Mormon Church

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The Mormon Church is an unofficial name used to refer to The Church of Jesus Christ of Latter-day Saints. The term Mormon derives from the Book of Mormon, translated by Joseph Smith in 1829. The Church was established a year later, in 1830. The Church of Jesus Christ of Latter-day Saints was the name mandated in scripture in 1838, but the nickname has been commonly used, especially by those outside the Church, to refer to the Church since that time.

Calling it the "Mormon Church" or "LDS Church" leaves out the most central part of the Church: Jesus Christ. Consequently, the Church does not refer to itself as "the Mormon Church" and discourages use of that term. The Church reemphasized that position in February of 2001, when it publicly encouraged the news media and the public to use the proper name of the Church."[1]

In August 2018, President Russell M. Nelson announced that Church leaders had launched a major effort to use the full name of the Church instead of nicknames or abbreviations.[2] His statement, in part, said, "the Lord has impressed upon my mind the importance of the name He has revealed for His Church, even The Church of Jesus Christ of Latter-day Saints. We have work before us to bring ourselves in harmony with His will. In recent weeks, various Church leaders and departments have initiated the necessary steps to do so."[3]

Many members of the Church welcomed the official effort because they had long preferred to be known by their dedication to the Savior Jesus Christ. The Church eventually removed any references to "LDS Church," "Mormon," or "LDS," although the Church style guide produced for use by the media allowed members to be referred to as "Latter-day Saints" as a nickname. Members of the Church of Jesus Christ also followed the requested change and readjusted their blogs, vlogs, podcasts, and social media pages. For example, blogger Brad McBride took down his blog "Middleaged Mormon Man" for a few days while he had his "Mormon" removed, as he explained, and renamed it "Thus We See." He said, “Thus We See” are the words of Mormon, the only person who can still be called Mormon."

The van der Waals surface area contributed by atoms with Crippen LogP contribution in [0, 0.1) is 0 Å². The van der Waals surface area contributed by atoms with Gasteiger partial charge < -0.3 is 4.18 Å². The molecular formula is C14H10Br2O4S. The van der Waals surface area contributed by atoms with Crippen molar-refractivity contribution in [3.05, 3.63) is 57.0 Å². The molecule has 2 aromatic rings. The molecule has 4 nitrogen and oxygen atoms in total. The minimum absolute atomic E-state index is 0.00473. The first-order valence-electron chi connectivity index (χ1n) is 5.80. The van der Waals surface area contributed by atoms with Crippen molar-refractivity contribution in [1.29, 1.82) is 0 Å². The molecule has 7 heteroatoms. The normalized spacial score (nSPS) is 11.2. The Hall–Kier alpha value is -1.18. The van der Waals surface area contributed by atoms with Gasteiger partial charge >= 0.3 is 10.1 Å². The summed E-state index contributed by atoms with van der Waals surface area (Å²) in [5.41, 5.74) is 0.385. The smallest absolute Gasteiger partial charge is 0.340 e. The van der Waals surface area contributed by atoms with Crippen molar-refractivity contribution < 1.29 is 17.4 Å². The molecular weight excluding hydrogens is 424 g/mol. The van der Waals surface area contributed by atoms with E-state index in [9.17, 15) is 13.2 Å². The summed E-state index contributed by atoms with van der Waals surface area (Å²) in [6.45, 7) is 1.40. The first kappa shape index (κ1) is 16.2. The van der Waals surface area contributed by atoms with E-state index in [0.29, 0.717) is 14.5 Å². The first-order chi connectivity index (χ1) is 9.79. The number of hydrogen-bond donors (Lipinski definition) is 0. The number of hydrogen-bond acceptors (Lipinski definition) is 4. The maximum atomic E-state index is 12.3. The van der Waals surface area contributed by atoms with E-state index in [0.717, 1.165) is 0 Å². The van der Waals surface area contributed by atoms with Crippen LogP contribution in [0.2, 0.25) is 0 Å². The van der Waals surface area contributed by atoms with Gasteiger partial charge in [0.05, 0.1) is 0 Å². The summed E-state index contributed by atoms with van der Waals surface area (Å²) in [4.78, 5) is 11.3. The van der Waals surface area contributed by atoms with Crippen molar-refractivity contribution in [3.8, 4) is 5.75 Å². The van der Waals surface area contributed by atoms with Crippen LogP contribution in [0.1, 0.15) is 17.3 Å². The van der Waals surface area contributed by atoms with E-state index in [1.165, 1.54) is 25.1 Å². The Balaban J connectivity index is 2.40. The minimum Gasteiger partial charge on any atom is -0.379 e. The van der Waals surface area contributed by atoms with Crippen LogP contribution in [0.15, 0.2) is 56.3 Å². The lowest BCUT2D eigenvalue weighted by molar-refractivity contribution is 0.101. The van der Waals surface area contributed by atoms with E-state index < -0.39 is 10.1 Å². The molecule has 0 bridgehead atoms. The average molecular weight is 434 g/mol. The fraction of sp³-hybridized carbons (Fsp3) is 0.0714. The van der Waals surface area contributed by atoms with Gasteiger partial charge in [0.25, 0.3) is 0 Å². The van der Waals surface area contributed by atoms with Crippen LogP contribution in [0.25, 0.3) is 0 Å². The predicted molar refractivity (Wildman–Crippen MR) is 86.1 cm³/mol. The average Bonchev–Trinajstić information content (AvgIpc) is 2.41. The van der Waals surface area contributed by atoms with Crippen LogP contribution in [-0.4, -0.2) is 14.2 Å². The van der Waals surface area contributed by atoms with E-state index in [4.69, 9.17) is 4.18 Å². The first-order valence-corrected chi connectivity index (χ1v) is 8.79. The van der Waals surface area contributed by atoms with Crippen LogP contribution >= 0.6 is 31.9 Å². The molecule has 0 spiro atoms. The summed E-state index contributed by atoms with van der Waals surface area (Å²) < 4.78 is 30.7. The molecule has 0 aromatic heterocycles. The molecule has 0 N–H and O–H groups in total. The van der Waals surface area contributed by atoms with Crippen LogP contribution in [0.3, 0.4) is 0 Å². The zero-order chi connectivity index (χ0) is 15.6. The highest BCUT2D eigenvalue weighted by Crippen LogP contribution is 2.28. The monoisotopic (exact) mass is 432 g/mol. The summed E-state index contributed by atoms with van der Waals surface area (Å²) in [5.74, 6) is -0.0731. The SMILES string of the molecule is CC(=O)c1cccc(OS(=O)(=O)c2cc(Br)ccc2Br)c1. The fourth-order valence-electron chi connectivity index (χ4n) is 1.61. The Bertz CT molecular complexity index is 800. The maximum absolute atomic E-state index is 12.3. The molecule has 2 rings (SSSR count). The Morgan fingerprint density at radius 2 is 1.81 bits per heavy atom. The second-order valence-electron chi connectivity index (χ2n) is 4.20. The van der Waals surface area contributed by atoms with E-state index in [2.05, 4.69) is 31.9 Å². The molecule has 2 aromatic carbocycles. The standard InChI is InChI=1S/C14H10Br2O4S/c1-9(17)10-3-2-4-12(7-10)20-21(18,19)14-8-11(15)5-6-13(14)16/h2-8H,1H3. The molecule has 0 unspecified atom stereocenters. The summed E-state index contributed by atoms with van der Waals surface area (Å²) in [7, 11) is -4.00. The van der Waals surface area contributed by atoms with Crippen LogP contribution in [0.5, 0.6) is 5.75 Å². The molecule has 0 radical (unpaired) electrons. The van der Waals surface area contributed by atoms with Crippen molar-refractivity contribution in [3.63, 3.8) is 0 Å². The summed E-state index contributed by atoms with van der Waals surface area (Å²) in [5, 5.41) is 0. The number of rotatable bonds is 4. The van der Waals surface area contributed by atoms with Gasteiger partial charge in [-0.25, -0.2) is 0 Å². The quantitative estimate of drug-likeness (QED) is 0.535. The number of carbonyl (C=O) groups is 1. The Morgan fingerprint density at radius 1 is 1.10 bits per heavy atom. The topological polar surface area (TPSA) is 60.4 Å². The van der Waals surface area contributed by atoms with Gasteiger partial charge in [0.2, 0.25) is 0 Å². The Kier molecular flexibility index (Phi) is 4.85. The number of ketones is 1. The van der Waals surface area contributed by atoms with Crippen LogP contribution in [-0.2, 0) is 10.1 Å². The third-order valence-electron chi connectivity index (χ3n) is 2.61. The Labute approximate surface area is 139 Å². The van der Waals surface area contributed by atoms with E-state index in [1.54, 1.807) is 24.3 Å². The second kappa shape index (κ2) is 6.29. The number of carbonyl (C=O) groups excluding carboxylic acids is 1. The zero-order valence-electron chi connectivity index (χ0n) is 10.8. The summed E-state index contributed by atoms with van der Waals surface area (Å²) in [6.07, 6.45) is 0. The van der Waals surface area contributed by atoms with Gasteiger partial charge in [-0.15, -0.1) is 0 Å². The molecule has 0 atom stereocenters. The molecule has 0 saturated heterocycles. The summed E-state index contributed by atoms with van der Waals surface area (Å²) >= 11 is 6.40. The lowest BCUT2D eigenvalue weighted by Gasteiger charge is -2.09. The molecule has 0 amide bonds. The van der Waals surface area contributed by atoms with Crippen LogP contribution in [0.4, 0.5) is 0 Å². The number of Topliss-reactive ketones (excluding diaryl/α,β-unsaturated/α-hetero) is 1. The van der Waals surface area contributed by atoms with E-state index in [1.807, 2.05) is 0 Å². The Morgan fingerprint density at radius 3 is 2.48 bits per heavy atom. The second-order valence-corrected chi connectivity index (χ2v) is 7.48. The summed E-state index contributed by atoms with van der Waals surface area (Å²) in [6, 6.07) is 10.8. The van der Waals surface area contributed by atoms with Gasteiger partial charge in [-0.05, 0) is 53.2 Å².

In the subsequent October General Conference, President Nelson addressed the millions of viewers tuned in with an address entitled, "The Correct Name of the Church."[4] He referred to his August statement and reinforced that he "did this because the Lord impressed upon my mind the importance of the name He decreed for His Church, even The Church of Jesus Christ of Latter-day Saints." He added that this "is a correction. It is the command of the Lord."

To remove the Lord’s name from the Lord’s Church is a major victory for Satan. When we discard the Savior’s name, we are subtly disregarding all that Jesus Christ did for us—even His Atonement. . . . When we omit His name from His Church, we are inadvertently removing Him as the central focus of our lives.[5]

The Origins of the Church

Joseph Smith First Vision Mormon Church Theology
Joseph Smith lived in rural New York in the United States. During his teenage years, there was a great surge of religious sentiment in America, and especially in his community. Revival meetings were held by many Protestant sects with a fervent effort to gain converts. There were many variations of Protestant doctrine. The Protestant movement itself was born of the belief that Orthodox Christianity had lost its way and had strayed from many of the truths originally taught by Christ and His apostles. Joseph came from a religious Christian family, but he felt he should affiliate with one of the churches. Confused, he resorted to a grove of trees to pray and ask the Lord what he should do. The Lord responded by appearing to Joseph, and presenting to him His Son. They announced that the eternal truths taught by Christ were about to be restored. The vision upset one very important established tenet in Christianity, the nature of the Godhead. The vision proved that God the Father and Jesus Christ were distinct, corporeal beings.

Joseph Smith received visions and revelations from God from 1820 until the end of his life. The Church of Jesus Christ is built upon these revelations, the word of the Bible, and also the word of the Book of Mormon. The Book of Mormon is an ancient record, translated by the power of God, which the Church proclaims is another testament of Jesus Christ. It is a history of and testimony from peoples of the ancient Americas, whom Christ visited after His resurrection.

Persecution followed Joseph Smith, and those who believed him, from the moment he received and reported his first vision. In the early years of the Church, its members were driven out of one place after another. It wasn't until they migrated under duress to Utah Territory that they were actually able to settle for any length of time. Despite persecution and Joseph Smith’s murder, the Church managed to flourish and has over 16.5 million members today. Many of them live outside the United States.

The Core of Belief